Symphony orchestras have started adding the late Ukrainian composer Myroslav Skoryk's Melody in A Minor to their concert programs to acknowledge the current humanitarian crisis in Ukraine. The short piece, which appeared as theme music in a 1980s Soviet film, became popularly known as the "spiritual hymn" of Ukraine over the ensuing decades. It's the music accompanying the video that President of Ukraine Volodymyr Zelensky played for the U.S. Congress in March. It's the piece you may have seen musicians playing in a subway station in Kharkiv on social media videos.
And it's the moving work that closes the Benefit Concert for Ukraine organized by four Peabody Conservatory graduate students from Eastern Europe that takes place at 7:30 p.m. April 15 in Peabody's Cohen-Davison Family Theatre.
Moldovan cellist Evanghelina Ciobanu, Russian saxophonist Nikolai Klotchkov, Tatar pianist Ramilya Saubanova, and Ukrainian flutist Denis Savelyev organized and programmed an evening of music by Eastern European composers and invite concertgoers to donate to the Johns Hopkins Center for Humanitarian Health's relief efforts using the code "Ukrainian assistance."
"We're from different countries, but everyone is affected," says co-organizer Ciobanu, adding that she's Moldovan, her mom's Ukrainian, and she has relatives in Ukraine. The ongoing conflict has displaced more than 4 million people from Ukraine.
"We want to show how people from different countries can come together to help people in Ukraine who have been displaced by war," says co-organizer Savelyev.
The benefit concert will feature works that are lesser-known in America, says Saubanova. They include "La Tristesse" for cello and piano by Mykola Lysenko, a lesser-known Ukrainian composer of the Romantic period who took inspiration from his country's folk music. The evening also features selections from The Eight Duets for Violin and Cello, Op. 39, by Reinhold Glière, a Soviet-era composer of Ukrainian, Polish, and German descent, and works from Tatar composer Rustem Yakhin, Georgian composer Otar Taktakishvili, and 92-year-old Ukrainian composer Zhanna Kolodub's Nocturne and Poem.
"We hope as musicians we can evoke something good in our audiences' minds and hearts," Saubanova says. She is tapping into the ever-changing and intense emotions that she and her co-organizers have experienced over the past weeks. Although they're from different countries, they all say they have been shocked by recent events. They each have friends or family members who are of military age and therefore cannot leave Ukraine. Their families' livelihoods are becoming precarious.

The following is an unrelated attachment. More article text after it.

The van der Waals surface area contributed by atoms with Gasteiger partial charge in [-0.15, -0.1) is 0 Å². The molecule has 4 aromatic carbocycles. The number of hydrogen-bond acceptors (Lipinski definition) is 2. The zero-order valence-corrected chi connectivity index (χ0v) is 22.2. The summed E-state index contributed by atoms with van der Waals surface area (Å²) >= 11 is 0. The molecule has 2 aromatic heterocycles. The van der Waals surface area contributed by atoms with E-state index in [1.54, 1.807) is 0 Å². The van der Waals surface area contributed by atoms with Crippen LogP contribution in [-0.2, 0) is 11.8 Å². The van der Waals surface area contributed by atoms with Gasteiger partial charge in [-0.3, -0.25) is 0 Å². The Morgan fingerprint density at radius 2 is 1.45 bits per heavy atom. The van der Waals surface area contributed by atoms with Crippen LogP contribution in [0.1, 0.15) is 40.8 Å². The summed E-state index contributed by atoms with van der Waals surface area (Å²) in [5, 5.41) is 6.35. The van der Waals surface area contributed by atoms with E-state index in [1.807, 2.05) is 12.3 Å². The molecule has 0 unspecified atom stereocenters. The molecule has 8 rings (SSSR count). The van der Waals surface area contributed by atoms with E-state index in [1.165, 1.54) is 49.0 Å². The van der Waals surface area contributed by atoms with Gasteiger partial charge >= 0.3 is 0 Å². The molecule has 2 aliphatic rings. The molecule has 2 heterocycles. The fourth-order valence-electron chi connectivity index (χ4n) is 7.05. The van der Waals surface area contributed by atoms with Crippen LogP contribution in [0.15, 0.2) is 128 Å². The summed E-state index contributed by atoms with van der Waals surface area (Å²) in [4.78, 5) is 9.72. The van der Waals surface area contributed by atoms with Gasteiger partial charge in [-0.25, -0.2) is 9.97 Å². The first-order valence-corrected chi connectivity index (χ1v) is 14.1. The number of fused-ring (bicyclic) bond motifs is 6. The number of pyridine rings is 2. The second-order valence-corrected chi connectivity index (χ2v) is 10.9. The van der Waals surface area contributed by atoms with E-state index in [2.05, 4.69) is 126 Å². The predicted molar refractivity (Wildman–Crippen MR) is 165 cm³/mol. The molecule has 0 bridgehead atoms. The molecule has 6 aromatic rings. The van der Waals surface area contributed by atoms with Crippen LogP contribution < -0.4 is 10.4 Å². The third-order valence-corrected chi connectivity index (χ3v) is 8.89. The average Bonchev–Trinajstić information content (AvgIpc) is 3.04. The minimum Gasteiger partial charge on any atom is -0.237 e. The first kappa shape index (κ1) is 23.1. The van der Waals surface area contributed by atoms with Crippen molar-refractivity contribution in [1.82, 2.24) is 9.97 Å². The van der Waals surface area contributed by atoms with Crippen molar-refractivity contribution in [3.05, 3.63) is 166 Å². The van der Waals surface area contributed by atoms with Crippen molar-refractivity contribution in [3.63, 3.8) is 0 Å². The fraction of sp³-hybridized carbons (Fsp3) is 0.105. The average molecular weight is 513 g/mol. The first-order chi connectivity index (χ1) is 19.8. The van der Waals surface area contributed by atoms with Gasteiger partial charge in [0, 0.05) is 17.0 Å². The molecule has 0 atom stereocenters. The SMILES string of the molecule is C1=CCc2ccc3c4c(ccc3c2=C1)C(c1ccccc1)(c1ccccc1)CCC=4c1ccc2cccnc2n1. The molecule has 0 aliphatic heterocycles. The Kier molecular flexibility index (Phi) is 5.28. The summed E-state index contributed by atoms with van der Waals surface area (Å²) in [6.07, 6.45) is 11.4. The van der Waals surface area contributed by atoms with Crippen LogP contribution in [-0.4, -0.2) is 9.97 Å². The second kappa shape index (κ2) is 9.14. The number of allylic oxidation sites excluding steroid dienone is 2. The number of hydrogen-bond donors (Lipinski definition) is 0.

And they're each in America studying, unable to even think about visiting home.
"All my colleagues and friends in Ukraine are doing a lot of volunteering work, traveling to neighboring countries to buy equipment, and I'm sitting in a country where it's safe and have to do assignments for school rather than speak about what's happening in the world, and it's been hard," Savelyev says. "The first month, I wasn't able to think, I was just in a state of complete shock. I got to play a benefit for Ukraine recently and that's when I started to feel a little better because I'm able to see opportunities to put my emotions in support of the people who spend days on the subway station underground, those who lost their apartments, those who now live in Poland in a room with 30 other people."
The students are inviting in-person and virtual concertgoers to donate to Johns Hopkins Center for Humanitarian Health using the code "Ukrainian assistance." Donations will galvanize frontline NGOs and agencies in European countries receiving refugees from the Ukrainian conflict. The center's leaders are providing technical guidance and uniting experienced humanitarian responders to coordinate the outpouring of support from countries around the world. Donations to the Johns Hopkins Center for Humanitarian Health will provide flexible funding to enhance immediate response to the Ukrainian crisis and improve systems for future catastrophes.
"Making this performance in Baltimore, our current residence at our current university, was something that we could do to support the people," Savelyev says. "I mean, it's obvious what this concert is for."